With the cyber threat landscape significantly evolving, we are seeing companies – large and small – experience attacks. Recent high-profile attacks have shown that these breaches are alarming, targeting a range of sectors. With millions of Australians more concerned about their privacy than ever before, the federal government is making privacy a priority with the Attorney-General’s Department recently releasing 116 recommendations to amend the Privacy Act. The federal government has also made proposals to consider a new Cyber Security Act and strengthen existing laws around this space.Read More
As of yesterday, the Privacy Legislation Amendment (Enforcement and Other Measures) Act 2022 (Privacy Enforcement Act) is now in effect after receiving Royal Assent on 12 December 2022.
As we have previously shared, the Privacy Enforcement Act increases the maximum penalties for serious or repeated privacy breaches. For body corporates/organisations this increases the penalty from the current $2.22 million to whichever is the greater of:Read More
Over the past two years, the Privacy Act has been the subject of long-awaited reform in Australia however, it seems the Optus data breach may have given it some much needed momentum.
The Optus attack is understood to have affected the details of 11.2m Optus customers, and of that 2.8m individuals have had their driver’s licence and/or passport numbers compromised. The hacker claims to have extracted the data from an API – software that allows two different systems to talk to each other. Therefore, if the claim is true the hacker didn’t need to provide authentication (e.g. a username and password) to retrieve the data.
In the wake of the attack, the Government has shared its plans to pursue substantial reforms that will include increased penalties under the Privacy Act (currently capped at $2.22m per offence) as well as changes to data breach notification laws to allow companies to rapidly inform financial institutions of affected individuals in an effort to minimise fraud.
The data breach also highlights the risks involved in collecting large amounts of personal information and storing this for excessive time periods. While the Privacy Act promotes the collection of a minimum amount of personal information, i.e. only that information that is necessary for a particular purpose and which the entity intends to use or disclose – individuals generally have limited control over how long their information is retained for.
During the initial stages of the Privacy Act review, the Attorney General’s Department sought submissions from entities on their views as to whether individuals should be given the right to have their personal information erased. Optus in submissions to the review argued against such a change stating that the right to erase personal data would involve significant technical hurdles and compliance costs that would outweigh the benefits. Of course this incident has happened just as stores are gearing up for Halloween – a fitting time for those public submissions to come back to haunt them.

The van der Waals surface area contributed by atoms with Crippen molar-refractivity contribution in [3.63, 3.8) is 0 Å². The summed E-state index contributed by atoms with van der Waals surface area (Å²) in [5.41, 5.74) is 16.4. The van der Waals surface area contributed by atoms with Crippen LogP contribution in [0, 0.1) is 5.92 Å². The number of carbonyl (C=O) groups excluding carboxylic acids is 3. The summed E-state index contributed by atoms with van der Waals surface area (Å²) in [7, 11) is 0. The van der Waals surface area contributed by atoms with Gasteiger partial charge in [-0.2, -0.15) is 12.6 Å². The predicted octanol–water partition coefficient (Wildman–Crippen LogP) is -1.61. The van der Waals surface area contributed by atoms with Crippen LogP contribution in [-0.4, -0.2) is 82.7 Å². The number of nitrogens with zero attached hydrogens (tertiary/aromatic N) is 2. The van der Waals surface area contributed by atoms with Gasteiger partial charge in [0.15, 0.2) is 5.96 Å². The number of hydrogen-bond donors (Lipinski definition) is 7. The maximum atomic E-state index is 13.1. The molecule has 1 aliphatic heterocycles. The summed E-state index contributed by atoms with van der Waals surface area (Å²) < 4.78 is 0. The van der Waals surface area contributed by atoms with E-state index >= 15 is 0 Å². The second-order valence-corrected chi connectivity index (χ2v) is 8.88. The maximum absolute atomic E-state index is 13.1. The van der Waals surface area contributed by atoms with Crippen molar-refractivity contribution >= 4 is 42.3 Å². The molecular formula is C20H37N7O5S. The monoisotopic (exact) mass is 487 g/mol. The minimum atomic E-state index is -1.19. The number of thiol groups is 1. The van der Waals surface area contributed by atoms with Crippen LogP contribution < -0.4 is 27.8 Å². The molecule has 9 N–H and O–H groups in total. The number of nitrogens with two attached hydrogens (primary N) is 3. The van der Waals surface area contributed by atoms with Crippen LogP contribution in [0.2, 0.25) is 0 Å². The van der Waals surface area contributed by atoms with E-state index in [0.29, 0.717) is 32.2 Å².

On October 25 the Australian Attorney-General’s Department released a draft bill amending the Privacy Act 1988 (the Draft Bill), inviting industry submissions by 6 December 2021.
We have been hearing about an alignment with Australian consumer and competition law penalties for quite some time – and the Draft Bill does not disappoint.
Under the Draft Bill, the maximum penalties applicable to companies for serious or repeated privacy breaches will increase to the greater of:
- $10 million
- three times the value of any benefit obtained through the misuse of information, or
- 10% of the corporate group’s annual Australian turnover.
The Draft Bill also enables the introduction of an online privacy code, covering a wide scope of organisations to regulate social media services, large online platforms and data brokerage services. It is expected that industry will be given the first opportunity to develop the code, for approval by the Commissioner – with the ability for the Commissioner to develop the code in certain circumstances.
Finally, the Draft Bill introduces information sharing powers to facilitate greater engagement between the Information Commissioner and law enforcement bodies, alternative complaint bodies and State, Territory or foreign privacy regulators. This means the Information Commissioner or the receiving authority will be able to share information and documents to more effectively exercise their respective functions and powers.